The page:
Normally, light cannot be focused to a spot smaller than half its wavelength – something known as the diffraction limit. However, in recent years scientists have succeeded in focusing light down to the nanoscale by coupling it to plasmonic nanostructures in which conductive electrons can oscillate collectively at the surface of metals – called surface particle plasmons. The phenomenon is now a subject in its own right, called “nanoplasmonics”, based on tailored metallic nanostructures that could be used for making tiny optoelectronics devices in the future.

Naomi Halas and colleagues recently showed that magnetic plasmons could propagate over distances of several microns along a conjugated chain of artificial aromatic molecules called heptamers. To compare, electron plasmons can only travel a few hundred nanometres along linearly arranged chains of metallic nanoparticles, like those made of gold, for example.

To remind ourselves, electron plasmons are formed when electrons oscillate back and forth (like an electron dipole) while magnetic plasmons are formed when electrons oscillate in a circular fashion (like a magnetic dipole).

Unique ring currents

The new work had the researchers studying the optical properties of two complex nanoparticle nanoclusters – made of “fused” heptamers carefully arranged in such a way that they resemble the organic aromatic molecules chrysene and triphenylene. The heptamers are artificial molecules composed of ring-like components and generate unique ring currents that circulate around the structures when illuminated with light from a laser operating at 1500 nm.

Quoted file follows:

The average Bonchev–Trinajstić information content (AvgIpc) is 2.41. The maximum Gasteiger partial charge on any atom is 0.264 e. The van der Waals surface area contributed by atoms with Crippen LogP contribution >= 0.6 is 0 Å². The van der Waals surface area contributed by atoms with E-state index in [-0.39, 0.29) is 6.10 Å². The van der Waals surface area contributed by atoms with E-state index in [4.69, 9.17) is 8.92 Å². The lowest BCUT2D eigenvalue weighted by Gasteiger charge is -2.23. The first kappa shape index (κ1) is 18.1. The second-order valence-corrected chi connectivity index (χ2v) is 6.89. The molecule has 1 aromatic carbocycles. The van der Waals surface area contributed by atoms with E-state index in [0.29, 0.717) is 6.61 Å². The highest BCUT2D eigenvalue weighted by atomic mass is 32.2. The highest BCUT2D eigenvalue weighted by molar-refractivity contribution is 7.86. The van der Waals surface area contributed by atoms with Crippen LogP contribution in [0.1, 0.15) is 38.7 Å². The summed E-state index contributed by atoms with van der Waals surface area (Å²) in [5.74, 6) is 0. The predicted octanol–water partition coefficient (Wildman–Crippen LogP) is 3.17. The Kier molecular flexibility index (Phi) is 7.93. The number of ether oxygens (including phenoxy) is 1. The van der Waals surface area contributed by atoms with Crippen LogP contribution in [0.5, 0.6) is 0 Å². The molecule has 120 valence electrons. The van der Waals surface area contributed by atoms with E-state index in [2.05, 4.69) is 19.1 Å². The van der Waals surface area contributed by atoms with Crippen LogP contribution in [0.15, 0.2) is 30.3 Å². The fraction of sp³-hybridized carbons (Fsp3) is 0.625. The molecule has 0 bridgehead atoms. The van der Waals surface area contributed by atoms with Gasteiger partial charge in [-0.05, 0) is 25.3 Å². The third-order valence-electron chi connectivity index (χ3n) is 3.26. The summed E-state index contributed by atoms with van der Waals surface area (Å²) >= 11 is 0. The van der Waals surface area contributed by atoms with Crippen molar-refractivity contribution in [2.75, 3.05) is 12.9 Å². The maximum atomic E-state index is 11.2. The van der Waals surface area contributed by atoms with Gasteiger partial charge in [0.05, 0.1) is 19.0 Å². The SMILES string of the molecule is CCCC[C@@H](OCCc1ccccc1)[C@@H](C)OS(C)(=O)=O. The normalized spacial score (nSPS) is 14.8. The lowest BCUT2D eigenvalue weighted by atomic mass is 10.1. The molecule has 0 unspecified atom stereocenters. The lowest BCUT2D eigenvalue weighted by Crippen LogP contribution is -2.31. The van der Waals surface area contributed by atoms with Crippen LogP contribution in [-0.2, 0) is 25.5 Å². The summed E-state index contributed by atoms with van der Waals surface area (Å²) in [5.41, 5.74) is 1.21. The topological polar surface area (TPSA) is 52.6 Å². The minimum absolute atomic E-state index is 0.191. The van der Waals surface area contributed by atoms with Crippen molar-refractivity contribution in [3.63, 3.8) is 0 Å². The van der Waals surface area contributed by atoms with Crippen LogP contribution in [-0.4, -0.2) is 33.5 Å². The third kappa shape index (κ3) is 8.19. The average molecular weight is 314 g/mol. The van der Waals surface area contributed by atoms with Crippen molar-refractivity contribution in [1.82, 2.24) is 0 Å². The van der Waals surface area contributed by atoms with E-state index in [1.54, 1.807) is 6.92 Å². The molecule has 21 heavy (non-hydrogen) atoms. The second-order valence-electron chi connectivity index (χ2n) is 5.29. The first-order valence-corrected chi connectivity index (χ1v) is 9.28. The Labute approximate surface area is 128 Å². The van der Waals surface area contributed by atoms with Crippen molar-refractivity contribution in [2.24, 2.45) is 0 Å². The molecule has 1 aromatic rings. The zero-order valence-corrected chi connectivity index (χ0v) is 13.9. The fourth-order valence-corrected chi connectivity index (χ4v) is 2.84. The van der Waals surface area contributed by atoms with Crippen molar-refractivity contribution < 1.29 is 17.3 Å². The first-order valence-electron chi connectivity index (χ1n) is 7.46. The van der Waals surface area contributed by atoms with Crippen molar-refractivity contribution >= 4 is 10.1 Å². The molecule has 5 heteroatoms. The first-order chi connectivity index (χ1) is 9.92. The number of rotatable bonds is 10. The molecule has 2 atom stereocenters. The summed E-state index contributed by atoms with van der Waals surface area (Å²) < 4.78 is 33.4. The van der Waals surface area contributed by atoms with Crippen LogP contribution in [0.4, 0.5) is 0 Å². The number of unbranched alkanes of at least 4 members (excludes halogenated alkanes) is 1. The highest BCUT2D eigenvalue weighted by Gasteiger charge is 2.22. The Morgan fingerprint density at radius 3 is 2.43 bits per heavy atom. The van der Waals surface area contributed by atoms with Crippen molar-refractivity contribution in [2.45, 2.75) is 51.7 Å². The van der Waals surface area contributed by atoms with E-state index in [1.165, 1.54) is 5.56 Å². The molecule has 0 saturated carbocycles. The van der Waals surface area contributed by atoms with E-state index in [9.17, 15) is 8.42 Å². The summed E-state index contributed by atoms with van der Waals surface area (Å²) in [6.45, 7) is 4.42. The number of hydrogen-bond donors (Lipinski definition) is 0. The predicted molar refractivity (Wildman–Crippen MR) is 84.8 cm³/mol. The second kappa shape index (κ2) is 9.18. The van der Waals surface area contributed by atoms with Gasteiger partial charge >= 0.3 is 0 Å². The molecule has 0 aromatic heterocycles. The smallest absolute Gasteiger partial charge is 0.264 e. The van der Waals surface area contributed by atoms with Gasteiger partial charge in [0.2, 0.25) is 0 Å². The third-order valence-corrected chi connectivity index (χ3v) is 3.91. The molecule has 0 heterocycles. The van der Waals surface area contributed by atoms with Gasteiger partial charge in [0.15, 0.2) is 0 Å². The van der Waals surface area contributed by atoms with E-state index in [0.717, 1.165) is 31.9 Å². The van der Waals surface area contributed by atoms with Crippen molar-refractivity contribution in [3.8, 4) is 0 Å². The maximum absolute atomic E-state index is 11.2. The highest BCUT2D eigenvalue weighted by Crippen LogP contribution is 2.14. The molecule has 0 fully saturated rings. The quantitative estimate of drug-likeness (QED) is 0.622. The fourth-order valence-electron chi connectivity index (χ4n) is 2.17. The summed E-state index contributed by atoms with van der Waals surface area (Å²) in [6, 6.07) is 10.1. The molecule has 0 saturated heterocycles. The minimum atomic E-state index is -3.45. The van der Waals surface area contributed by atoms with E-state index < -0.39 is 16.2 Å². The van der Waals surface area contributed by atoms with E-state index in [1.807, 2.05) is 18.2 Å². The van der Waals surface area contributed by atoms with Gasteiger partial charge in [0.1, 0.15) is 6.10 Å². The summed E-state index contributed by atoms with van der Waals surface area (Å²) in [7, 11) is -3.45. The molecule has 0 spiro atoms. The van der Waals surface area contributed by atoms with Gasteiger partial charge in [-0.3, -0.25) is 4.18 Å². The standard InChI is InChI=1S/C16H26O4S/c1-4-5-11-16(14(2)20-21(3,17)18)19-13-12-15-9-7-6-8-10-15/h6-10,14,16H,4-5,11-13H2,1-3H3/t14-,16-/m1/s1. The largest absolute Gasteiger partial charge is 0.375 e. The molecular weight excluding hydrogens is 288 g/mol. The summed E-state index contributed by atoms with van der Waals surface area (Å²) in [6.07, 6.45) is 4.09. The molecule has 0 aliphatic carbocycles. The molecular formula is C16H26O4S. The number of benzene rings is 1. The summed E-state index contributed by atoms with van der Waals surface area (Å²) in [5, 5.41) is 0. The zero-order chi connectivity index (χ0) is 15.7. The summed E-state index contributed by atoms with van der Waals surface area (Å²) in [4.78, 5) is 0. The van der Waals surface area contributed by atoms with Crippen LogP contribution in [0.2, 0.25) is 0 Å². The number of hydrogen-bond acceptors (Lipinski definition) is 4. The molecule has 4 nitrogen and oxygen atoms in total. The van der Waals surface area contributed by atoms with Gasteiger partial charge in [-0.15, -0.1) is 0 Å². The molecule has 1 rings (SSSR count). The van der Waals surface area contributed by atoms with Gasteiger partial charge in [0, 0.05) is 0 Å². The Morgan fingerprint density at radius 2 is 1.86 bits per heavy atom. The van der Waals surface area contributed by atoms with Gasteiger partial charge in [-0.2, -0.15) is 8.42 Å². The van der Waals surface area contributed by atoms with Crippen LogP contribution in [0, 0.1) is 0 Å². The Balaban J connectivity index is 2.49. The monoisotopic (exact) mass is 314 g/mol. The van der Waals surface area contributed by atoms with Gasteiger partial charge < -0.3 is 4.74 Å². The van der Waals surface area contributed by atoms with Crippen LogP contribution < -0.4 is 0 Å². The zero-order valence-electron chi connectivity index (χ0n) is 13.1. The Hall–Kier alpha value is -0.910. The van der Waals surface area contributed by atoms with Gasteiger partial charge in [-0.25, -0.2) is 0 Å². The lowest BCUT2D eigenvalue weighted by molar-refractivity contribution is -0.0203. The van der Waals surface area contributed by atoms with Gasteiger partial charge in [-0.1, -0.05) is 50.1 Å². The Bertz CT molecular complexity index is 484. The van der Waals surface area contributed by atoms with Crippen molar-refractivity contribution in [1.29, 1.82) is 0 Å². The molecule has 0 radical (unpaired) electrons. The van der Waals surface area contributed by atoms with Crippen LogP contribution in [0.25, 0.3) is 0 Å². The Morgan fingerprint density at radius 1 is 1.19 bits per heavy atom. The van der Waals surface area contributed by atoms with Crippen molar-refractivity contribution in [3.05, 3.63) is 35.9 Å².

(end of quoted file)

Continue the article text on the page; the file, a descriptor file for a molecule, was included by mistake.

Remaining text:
In organic chemistry, rings are said to be fused if they share two or more atoms, explains team member Na Liu. “In our work, our fused heptamers share two gold nanoparticles that act as a mutual link for efficient current exchange between the two neighbouring heptamers,” she told

Building blocks for waveguiding networks

Halas and co-workers showed that the fused heptamers could be used as building blocks for magnetic plasmonic waveguiding networks. The researchers succeeded in making a steerer device that can direct plasmons around bends with large angles and a Y-splitter than can transport plasmons along two separate optical paths. The Y-splitter can also act as an interferometric device to switch plasmon propagation and on and off, says Halas.

“We also made a MachZehnder interferometer comprising two consecutive Y-splitters that can split and combine propagating plasmons,” added Liu.

According to the researchers, who reported their work in ACS Nano, the plasmon-based subwavelength waveguides could be used as important blueprints for designing a new generation of nanoscale photonic devices.